What I Did
Marching forward in The Meta-Project, it’s been an endurance race:
- I’ve built out and cleaned up all the “basics” guides, starting with what habits are and what to focus on.
- How to sleep correctly.
- How to be self-aware.
- A distillation of happiness that defines what it is, how to change it, and how to stay it.
- A breakdown of how to succeed by defining what it is, the right attitude for success, setting goals, staying productive, persevering, and persisting successfully.
- Plain money management skills, starting with why money management matters, what debt is, how to budget, and how to save money, with a large pile of ways to save money.
- Basic people skills, including why people skills matter, how to groom and maintain yourself, how to respect people, and how to make friends, with a long list of social standards.
- At each of the pages, I placed a TL;DR, and I also made a TL;DR of the basic TL;DRs.
I have done little to nothing back-end because of my dedication to The Project. I guess the fact that I paced myself out on how I should publish stuff counts, right?
What I Learned
Getting things done is a relatively fast experience if you don’t think about the things you’re getting done.
For example, Alexander Hamilton, with 2 others’ assistance, plowed through most of the Federalist Papers within 3 months. Those 77 documents had a few others added afterward, but the bulk of it was written by a 31-or-33-year-old (because he may have lied) at about 0.85 papers a day, pre-typewriter. To this day, it’s been referenced in hundreds of Supreme Court cases. That’s evidence of awesome if you’ve ever seen it.
What isn’t fast is the propagation of those things. In the above example, Hamilton wasn’t able to see the fulfillment of his work because he was too busy about a decade stopping a bullet with his torso. Often, by the time society catches up with the creative talent of that manic weirdo who made the bottlecap cathedral, that person has had one of their primary organs fail. Marketing the product is its own art form, and that’s another story for another day.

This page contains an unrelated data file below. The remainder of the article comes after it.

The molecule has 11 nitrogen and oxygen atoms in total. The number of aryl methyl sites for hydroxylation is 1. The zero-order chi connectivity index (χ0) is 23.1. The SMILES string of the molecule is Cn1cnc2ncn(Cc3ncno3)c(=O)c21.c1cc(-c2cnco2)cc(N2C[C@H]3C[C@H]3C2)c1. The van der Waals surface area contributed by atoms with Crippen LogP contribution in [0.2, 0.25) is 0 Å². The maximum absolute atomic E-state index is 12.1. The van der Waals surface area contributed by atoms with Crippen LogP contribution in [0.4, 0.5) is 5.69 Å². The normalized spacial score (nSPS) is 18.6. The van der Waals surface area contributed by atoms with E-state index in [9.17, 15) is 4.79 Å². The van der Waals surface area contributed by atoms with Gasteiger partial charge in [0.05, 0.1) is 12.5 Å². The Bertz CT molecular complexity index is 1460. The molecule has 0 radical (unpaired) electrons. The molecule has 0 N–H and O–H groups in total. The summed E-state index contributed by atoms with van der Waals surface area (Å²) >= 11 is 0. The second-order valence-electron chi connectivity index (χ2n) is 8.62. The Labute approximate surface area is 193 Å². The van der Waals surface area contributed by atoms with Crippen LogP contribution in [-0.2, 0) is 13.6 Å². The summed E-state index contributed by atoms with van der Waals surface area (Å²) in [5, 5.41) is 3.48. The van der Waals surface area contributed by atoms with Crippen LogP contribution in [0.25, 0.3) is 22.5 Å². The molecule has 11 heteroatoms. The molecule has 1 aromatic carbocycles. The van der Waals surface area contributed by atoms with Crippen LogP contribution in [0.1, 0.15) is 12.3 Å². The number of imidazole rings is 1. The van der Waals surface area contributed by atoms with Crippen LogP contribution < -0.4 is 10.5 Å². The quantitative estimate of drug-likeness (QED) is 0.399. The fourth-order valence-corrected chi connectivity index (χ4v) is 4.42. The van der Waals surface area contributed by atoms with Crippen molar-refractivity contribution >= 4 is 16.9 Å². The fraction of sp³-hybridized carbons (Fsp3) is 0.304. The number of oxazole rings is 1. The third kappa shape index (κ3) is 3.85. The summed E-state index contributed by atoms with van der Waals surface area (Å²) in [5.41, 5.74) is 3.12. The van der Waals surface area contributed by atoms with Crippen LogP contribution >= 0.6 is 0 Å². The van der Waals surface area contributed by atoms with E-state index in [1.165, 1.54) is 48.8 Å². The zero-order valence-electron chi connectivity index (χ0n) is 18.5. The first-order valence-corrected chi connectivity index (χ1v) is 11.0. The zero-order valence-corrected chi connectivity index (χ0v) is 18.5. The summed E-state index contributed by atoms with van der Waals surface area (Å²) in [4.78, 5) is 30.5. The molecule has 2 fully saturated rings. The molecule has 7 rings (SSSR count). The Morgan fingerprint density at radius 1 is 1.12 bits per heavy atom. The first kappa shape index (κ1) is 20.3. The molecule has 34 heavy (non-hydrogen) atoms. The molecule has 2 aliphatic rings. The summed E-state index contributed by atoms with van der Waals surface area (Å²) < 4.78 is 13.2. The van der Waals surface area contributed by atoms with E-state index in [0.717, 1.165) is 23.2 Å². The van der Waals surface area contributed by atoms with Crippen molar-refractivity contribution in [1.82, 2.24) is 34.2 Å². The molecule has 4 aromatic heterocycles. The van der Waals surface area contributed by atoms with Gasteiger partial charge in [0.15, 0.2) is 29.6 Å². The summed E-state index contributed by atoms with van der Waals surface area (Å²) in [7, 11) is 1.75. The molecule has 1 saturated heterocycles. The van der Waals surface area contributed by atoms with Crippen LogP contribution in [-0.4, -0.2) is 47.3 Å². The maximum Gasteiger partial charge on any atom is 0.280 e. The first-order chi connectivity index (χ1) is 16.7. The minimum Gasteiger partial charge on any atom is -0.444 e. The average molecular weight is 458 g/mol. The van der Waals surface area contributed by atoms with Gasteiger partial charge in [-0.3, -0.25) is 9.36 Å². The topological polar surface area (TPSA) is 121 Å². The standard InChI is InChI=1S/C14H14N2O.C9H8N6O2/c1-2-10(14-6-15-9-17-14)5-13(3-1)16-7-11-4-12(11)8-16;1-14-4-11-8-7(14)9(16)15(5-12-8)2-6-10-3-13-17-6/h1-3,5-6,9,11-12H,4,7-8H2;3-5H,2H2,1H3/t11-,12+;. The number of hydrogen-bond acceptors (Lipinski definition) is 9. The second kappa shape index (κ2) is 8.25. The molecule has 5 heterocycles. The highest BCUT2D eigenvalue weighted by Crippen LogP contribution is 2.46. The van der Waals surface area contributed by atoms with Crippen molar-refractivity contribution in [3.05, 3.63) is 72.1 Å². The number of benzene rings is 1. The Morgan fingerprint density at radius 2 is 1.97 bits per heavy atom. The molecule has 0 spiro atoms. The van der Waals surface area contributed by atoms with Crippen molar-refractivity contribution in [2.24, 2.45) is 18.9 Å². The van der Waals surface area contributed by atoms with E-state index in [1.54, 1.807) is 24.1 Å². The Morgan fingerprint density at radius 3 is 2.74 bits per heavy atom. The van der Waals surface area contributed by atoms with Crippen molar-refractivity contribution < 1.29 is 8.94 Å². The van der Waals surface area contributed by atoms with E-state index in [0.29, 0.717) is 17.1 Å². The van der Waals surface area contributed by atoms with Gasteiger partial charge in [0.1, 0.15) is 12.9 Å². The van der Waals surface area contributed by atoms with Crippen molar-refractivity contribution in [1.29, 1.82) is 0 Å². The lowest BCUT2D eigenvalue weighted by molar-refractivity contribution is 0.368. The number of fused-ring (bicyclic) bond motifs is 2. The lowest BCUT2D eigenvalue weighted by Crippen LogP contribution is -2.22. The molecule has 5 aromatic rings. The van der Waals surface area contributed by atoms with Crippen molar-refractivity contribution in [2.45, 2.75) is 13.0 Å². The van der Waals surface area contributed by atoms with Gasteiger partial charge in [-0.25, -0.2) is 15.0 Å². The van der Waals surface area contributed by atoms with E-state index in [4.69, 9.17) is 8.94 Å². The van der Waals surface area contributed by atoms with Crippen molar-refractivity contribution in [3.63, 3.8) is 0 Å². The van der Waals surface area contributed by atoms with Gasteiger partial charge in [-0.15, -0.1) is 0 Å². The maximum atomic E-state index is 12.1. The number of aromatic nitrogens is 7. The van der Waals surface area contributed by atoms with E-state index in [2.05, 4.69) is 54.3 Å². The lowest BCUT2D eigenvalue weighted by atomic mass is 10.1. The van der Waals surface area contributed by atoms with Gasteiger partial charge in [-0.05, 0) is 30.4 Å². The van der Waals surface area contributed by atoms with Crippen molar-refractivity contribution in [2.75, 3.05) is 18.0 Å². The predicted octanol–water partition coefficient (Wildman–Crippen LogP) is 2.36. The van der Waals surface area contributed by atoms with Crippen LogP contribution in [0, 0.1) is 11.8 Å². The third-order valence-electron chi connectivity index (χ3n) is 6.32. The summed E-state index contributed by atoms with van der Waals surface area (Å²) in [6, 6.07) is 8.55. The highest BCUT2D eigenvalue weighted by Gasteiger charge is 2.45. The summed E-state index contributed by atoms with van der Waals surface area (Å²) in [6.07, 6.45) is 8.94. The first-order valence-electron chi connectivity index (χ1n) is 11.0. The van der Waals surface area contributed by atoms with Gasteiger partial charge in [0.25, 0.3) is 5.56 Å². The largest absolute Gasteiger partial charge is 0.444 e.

After a month of persevering, it’s been a rollercoaster of feelings out of a relative dearth of experiences:
- For the first time (and hopefully the last) I’ve represented myself in a civil case with the Iowa Department of Insurance at 7/11 (no pun expected). I thought I was going in to the Department for a bureaucracy-down (and it mostly was that) but it was run with the same pomp and fervor that comes with insurance fraud cases in front of an Insurance Department. My situation was much simpler than the malarkey befitting revocation of licensure: I have a past I’ve atoned for, and I have to prove I’ve atoned for it, and my wife was witness to that (like, actually witness saying the truth the whole truth and nothing but the truth so help her God). It’s a -2 WIS to all my Sanity rolls.